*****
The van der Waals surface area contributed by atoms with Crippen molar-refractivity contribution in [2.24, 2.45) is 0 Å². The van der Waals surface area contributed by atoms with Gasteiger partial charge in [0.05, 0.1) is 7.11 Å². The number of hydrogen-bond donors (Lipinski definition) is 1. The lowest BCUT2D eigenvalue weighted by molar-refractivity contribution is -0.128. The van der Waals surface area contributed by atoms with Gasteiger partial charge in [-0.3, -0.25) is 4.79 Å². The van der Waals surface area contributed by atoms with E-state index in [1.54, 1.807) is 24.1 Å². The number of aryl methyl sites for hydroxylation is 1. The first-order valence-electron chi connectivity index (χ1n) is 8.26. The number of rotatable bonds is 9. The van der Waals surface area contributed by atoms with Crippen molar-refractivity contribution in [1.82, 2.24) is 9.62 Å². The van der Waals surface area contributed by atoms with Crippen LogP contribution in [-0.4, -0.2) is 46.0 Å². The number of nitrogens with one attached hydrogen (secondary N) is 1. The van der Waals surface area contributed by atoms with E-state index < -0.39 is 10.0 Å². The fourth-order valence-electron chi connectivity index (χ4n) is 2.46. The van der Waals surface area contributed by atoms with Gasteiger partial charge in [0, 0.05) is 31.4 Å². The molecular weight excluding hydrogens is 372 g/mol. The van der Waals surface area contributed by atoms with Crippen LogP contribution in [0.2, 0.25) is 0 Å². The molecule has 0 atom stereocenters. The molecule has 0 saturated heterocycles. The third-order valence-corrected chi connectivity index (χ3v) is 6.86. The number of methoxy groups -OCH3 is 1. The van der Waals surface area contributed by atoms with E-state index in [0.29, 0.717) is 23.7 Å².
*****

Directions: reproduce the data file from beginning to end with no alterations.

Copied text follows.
The van der Waals surface area contributed by atoms with Crippen molar-refractivity contribution in [2.24, 2.45) is 0 Å². The van der Waals surface area contributed by atoms with Gasteiger partial charge in [0.05, 0.1) is 7.11 Å². The number of hydrogen-bond donors (Lipinski definition) is 1. The lowest BCUT2D eigenvalue weighted by molar-refractivity contribution is -0.128. The van der Waals surface area contributed by atoms with Gasteiger partial charge in [-0.3, -0.25) is 4.79 Å². The van der Waals surface area contributed by atoms with E-state index in [1.54, 1.807) is 24.1 Å². The number of aryl methyl sites for hydroxylation is 1. The first-order valence-electron chi connectivity index (χ1n) is 8.26. The number of rotatable bonds is 9. The van der Waals surface area contributed by atoms with Crippen molar-refractivity contribution in [1.82, 2.24) is 9.62 Å². The van der Waals surface area contributed by atoms with Crippen LogP contribution in [-0.4, -0.2) is 46.0 Å². The number of nitrogens with one attached hydrogen (secondary N) is 1. The van der Waals surface area contributed by atoms with E-state index < -0.39 is 10.0 Å². The fourth-order valence-electron chi connectivity index (χ4n) is 2.46. The van der Waals surface area contributed by atoms with Gasteiger partial charge in [0, 0.05) is 31.4 Å². The molecular weight excluding hydrogens is 372 g/mol. The van der Waals surface area contributed by atoms with Crippen LogP contribution in [0.2, 0.25) is 0 Å². The molecule has 0 atom stereocenters. The molecule has 0 saturated heterocycles. The third-order valence-corrected chi connectivity index (χ3v) is 6.86. The number of methoxy groups -OCH3 is 1. The van der Waals surface area contributed by atoms with E-state index in [0.29, 0.717) is 23.7 Å².